Tech > GnuPgTips

GNU PG

Overview

Hints and tips for using GPG encryption and signing tool from the GnuPG system.


Create a new Public and Private key pair

  • gpg --gen-key

Specify a different directory for creating the keyrings

  • gpg --homedir /home/xxx --gen-key

Creating a detached ascii signature

  • gpg --sign --detach-sign --armor file_to_be_signed

or

  • gpg -s -b -a file_to_be_signed

Signature Compatible with PGP

See http://www.gnupg.org/documentation/faqs.en.html#q5.1

  • gpg --sign --detach-sign --armor --compress-algo 1 --cipher-algo cast5 file_to_be_signed

    or

  • gpg --sign --detach-sign --armor --compress-algo 1 --cipher-algo 3des file_to_be_signed


Verifying a detached signature

  • gpg --verify signature_file signed_file

Exporting keys

These options allow you to transfer public and private keys to another machine. You can also export your trust database. You may also want to transfer your .gnupg/options or .gnupg/gpg.conf files too.

Export all public keys

  • gpg --export --armor > my_public_keys

Export specific public key

  • gpg --export --armor my.name@domain.tld > my_public_key

Export all private keys

  • gpg --export-secret-keys --armor > my_secret_keys

Export trust ownership

  • gpg --export-ownertrust --armor > my_owner_trust

Importing keys

Importing public keys

  • gpg --import my_public_keys

Importing private keys

  • gpg --import --allow-secret-key-import my_secret_keys

Importing owner trust relationships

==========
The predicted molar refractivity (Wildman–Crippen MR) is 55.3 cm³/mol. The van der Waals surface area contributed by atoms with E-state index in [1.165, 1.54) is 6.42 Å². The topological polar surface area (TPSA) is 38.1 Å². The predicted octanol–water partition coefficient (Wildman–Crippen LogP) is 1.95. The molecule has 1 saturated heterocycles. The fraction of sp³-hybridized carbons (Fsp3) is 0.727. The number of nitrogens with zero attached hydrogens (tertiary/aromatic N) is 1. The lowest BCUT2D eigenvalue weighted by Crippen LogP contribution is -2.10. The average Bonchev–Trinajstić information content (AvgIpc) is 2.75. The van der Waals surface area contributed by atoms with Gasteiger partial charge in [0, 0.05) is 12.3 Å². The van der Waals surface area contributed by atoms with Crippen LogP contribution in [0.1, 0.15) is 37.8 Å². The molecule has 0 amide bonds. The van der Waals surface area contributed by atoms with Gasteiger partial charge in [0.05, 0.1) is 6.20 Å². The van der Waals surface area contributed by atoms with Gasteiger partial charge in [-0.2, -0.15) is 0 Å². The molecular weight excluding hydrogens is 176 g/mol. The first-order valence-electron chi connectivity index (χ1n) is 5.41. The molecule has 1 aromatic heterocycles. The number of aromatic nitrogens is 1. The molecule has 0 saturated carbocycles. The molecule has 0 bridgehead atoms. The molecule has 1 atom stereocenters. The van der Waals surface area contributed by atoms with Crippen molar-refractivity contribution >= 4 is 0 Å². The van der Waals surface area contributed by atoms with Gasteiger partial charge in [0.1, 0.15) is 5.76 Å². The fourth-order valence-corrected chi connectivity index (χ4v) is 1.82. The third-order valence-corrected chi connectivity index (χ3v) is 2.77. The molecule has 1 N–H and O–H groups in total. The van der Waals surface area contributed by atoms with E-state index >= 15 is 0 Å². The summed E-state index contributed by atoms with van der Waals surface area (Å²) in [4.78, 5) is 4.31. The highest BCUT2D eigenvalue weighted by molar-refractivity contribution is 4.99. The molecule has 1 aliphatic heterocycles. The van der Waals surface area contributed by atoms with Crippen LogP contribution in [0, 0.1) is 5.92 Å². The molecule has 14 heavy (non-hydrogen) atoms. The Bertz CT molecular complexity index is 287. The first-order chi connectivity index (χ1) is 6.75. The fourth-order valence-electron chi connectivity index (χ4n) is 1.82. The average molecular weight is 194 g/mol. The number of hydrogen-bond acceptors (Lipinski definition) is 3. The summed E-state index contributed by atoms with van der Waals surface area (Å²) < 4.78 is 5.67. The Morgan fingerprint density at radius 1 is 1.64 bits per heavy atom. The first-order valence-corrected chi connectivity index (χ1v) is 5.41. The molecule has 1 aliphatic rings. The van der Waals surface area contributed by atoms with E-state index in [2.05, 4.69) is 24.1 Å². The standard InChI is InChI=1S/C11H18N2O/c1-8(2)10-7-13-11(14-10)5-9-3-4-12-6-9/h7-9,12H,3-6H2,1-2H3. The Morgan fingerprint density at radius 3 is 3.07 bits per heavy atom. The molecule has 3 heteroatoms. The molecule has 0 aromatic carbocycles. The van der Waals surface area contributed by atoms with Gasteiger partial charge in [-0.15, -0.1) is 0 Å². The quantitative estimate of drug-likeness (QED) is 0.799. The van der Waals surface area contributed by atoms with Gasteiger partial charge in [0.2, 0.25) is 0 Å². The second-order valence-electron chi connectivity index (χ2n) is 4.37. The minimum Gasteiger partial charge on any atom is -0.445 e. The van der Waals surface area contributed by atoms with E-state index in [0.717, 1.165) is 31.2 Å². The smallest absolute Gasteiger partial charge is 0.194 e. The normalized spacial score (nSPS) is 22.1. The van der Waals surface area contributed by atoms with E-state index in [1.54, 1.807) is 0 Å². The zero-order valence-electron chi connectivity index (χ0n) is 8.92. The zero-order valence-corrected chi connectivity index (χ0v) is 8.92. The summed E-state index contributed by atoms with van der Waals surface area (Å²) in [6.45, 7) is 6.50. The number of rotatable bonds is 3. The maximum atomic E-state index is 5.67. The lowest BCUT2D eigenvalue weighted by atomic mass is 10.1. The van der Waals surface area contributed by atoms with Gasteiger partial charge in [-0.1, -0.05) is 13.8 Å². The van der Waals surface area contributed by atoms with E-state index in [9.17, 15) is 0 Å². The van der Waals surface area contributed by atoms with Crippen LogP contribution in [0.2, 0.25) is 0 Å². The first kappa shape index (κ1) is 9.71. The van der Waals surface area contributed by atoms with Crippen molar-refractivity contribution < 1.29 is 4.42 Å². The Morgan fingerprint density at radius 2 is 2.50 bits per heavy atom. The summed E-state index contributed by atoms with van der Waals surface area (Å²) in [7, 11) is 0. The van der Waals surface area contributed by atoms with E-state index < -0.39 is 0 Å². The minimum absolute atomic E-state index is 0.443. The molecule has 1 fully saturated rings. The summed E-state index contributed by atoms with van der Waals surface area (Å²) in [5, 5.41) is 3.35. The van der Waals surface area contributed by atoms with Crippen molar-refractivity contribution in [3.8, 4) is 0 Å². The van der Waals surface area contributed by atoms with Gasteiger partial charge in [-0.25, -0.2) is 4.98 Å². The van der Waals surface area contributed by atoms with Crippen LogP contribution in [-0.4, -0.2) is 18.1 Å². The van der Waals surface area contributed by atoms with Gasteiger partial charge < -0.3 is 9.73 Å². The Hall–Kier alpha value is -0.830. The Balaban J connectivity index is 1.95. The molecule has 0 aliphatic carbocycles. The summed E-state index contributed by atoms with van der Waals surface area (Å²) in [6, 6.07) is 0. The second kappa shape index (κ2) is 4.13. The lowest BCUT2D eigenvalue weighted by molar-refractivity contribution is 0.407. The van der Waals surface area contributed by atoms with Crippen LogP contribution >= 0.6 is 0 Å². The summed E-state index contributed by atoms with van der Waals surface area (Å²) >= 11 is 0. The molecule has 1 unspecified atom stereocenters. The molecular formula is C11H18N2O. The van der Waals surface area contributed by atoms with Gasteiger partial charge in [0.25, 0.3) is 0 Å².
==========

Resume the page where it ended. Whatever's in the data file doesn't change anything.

• gpg --import-ownertrust my_owner_trust

Import a key from a dowloaded KEY file

  • gpg --import KEY_FILE_NAME

Importing a key from a public server

Imports the specified key from the specified public key server and adds it to your key chain.

  • gpg --keyserver pgp.mit.edu --recv-keys 0x5072E1F5
  • gpg --keyserver wwwkeys.pgp.net --recv-keys 0x5072E1F5

Configuration

When installed, gnupg should have created an example configuration file at ~/.gnupg/gpg.conf. You most likely want to change the following entries:

# If you have more than 1 secret key in your keyring, you may want to
# uncomment the following option and set your preferred keyid.

#default-key 621CC013

# If you do not pass a recipient to gpg, it will ask for one.  Using
# this option you can encrypt to a default key.  Key validation will
# not be done in this case.  The second form uses the default key as
# default recipient.

#default-recipient some-user-id
default-recipient-self

If you have more than one secret key, set the default key to one of those shown by the gpg --list-secret-keys command.


Display Fingerprint

  • gpg --fingerprint user.name

Signing a key

  • gpg --edit-key KEYNAME
  • sign
  • save

Trusting a key

You need to sign the key first. See Signing a key

  • gpg --edit-key KEYNAME
  • trust
  • 4
  • save

Updating the expiration date

  • gpg --edit-key YOUR_KEY
  • expire

Enter the period to extend the expiration date by, e.g. 1y

Then select the sub key and extend that too:

  • key 1
  • expire
  • 1y
  • save

Specifying an alternate location for the keyrings

gpg --keyring=/somewhere/else/pubring.gpg
   --secret-keyring=/somewhere/else/secring.gpg encrypted.gpg

Linux GUI Front-Ends for GnuPG

Windows Usage

See http://www.glump.net/dokuwiki/gpg/gpg_intro

Resources


-- Frank Dean - 26 Sep 2004

Related Topics: DebianTips, LinuxHintsAndTips